This study is the first to draw attention to these life-threatening neonatal care practices in these communities. The finding has implications for both public and policy interventions. For the public, it provides a clear insight into the possible causes of neonatal deaths in the communities. Identifying these myths and misconceptions is the unique finding of this study. It brings to bear the need for urgent intervention by healthcare workers and opinion leaders to adopt behavioural change communication models to dispel unsafe cultural practices and beliefs. Emphasis should be on preventing delays in seeking appropriate health care for the sick neonate. Similar studies in India and Tanzania reported such delays resulting from harmful practices [14, 39]. However, an interventional study in Enugu, Nigeria, showed that educating mothers using the Integrated Management of Childhood Illnesses (IMCI) model improved mothers’ knowledge of neonatal illnesses and the need for appropriate and prompt care of their sick neonates [40]. The government should also design policies to promote available and affordable maternal and child health services and reward caregivers and babies who visit health facilities.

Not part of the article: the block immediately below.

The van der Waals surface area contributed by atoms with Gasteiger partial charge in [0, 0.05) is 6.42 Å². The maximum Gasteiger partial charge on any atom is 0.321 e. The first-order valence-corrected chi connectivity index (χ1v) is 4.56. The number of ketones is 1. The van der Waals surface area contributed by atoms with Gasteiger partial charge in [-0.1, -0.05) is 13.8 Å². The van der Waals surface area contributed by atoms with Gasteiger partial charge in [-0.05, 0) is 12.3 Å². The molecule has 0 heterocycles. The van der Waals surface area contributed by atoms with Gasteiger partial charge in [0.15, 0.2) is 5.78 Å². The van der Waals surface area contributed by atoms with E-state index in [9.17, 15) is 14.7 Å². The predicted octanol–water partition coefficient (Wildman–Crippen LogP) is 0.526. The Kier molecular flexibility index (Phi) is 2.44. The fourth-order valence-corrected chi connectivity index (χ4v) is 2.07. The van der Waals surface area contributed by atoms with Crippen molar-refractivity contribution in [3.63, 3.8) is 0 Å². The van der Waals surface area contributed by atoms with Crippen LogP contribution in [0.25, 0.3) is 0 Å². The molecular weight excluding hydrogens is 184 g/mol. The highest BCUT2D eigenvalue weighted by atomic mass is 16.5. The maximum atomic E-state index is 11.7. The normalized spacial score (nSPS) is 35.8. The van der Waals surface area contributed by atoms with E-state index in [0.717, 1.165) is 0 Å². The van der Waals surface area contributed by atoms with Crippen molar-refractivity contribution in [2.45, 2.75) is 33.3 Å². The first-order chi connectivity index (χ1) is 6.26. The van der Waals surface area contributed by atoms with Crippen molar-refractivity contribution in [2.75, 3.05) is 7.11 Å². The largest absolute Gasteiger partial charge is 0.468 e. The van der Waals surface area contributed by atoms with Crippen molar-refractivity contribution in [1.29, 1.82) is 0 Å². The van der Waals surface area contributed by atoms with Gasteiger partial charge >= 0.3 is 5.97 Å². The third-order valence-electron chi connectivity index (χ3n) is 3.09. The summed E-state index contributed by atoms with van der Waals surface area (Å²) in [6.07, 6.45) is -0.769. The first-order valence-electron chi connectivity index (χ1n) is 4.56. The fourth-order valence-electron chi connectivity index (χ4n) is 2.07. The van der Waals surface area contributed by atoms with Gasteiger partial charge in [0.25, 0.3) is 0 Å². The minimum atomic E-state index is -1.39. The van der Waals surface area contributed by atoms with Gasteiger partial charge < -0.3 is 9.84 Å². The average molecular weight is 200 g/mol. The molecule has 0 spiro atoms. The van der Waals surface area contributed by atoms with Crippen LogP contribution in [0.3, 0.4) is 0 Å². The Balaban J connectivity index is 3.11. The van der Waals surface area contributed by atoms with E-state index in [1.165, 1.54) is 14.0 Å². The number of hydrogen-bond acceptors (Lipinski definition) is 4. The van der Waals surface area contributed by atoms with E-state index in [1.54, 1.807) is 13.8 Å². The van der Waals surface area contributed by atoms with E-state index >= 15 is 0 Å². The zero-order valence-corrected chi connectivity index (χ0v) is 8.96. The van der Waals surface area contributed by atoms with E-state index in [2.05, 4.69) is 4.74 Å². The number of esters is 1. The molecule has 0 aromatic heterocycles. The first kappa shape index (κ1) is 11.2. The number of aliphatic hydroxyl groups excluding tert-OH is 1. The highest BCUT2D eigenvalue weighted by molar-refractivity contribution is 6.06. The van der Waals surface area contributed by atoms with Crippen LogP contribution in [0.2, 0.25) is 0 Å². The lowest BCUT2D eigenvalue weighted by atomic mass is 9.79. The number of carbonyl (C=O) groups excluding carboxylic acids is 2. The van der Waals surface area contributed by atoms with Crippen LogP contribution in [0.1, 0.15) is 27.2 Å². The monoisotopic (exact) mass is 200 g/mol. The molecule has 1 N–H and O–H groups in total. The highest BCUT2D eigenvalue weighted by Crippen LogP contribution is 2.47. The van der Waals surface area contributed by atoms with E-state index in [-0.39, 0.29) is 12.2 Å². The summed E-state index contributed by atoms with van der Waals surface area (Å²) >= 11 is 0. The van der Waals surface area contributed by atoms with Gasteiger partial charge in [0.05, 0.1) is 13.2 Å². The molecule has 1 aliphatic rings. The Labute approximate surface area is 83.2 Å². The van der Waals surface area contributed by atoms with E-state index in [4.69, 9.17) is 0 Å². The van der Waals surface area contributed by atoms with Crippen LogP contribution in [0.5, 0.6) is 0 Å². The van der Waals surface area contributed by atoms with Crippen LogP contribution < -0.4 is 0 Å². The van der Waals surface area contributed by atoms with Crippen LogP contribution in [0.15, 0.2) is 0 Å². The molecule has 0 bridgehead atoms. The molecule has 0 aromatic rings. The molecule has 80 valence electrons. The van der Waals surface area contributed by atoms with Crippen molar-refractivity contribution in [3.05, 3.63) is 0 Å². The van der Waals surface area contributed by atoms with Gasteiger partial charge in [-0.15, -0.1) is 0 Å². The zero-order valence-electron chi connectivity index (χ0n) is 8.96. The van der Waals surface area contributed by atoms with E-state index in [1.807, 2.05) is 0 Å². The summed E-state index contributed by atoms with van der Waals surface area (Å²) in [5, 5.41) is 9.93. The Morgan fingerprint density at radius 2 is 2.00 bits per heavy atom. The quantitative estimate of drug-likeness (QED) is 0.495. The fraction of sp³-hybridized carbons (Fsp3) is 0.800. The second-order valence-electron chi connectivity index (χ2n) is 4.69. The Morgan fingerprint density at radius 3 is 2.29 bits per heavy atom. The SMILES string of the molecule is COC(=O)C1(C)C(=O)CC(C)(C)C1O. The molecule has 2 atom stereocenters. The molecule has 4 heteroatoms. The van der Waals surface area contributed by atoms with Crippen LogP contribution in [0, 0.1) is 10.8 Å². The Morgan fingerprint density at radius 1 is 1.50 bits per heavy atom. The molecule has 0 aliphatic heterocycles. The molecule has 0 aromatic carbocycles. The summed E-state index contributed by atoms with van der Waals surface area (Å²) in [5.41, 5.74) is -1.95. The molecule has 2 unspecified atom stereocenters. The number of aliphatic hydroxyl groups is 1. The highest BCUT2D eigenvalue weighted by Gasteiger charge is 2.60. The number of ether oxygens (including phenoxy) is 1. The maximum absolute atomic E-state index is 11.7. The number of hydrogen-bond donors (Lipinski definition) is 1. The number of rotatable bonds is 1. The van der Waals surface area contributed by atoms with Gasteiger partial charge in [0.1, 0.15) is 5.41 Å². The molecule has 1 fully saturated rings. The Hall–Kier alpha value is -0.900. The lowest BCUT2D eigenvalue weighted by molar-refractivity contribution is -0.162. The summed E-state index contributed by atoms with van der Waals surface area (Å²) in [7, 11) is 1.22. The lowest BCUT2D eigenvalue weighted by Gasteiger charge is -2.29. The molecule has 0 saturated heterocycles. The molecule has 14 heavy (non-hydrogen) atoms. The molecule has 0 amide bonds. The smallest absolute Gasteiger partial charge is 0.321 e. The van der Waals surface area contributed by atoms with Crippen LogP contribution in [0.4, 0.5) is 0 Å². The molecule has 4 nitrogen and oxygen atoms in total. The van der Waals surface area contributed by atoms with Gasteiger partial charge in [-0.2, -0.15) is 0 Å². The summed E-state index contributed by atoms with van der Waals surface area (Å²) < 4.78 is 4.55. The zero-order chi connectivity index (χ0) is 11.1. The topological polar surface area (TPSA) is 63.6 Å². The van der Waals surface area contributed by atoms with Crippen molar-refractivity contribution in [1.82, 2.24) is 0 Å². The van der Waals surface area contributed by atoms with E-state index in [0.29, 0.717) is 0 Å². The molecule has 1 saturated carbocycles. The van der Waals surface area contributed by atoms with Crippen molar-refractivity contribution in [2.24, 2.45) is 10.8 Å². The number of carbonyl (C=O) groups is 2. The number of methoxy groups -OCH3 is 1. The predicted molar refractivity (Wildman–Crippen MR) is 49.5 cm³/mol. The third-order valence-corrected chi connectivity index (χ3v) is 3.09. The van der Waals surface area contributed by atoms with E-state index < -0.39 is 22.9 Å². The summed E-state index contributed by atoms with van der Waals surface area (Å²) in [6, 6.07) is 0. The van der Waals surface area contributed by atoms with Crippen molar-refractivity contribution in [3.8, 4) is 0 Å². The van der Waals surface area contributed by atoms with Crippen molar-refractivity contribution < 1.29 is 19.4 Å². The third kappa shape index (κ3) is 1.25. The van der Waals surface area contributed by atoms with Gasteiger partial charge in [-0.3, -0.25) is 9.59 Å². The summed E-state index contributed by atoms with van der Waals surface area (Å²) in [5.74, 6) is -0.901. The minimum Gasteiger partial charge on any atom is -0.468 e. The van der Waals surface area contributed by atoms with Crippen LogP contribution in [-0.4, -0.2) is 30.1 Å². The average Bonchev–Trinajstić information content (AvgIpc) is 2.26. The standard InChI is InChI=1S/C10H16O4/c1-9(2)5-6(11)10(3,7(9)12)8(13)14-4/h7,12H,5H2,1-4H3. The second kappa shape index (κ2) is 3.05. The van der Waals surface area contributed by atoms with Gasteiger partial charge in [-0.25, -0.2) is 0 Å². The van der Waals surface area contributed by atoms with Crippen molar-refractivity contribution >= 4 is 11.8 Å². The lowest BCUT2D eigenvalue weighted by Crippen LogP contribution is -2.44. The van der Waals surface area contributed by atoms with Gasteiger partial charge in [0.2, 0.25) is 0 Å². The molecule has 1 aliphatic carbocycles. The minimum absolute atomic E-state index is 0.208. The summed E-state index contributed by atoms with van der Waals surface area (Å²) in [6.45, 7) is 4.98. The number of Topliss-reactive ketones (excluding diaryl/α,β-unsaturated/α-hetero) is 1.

Limitations of the study

The transcripts were not returned to all the participants.


Caregivers’ perception on the causes and management of common neonatal illnesses in these communities is poor. Obvious gaps were identified in this study. Appropriate interventions involving evidence-based newborn care practices should be designed to dispel the myths and improve the knowledge of these caregivers on neonatal illnesses. These interventions should be socio-culturally contextualized, targeting high-risk neonatal-care practices and result in substantial behavioral change and modification in the community. This will ensure good health-seeking behaviours as well as early and prompt treatment of common neonatal illnesses.

Data availability

The datasets generated and analyzed during the current study are available from the corresponding author upon reasonable request.



Focus Group Discussions


The World Health Organization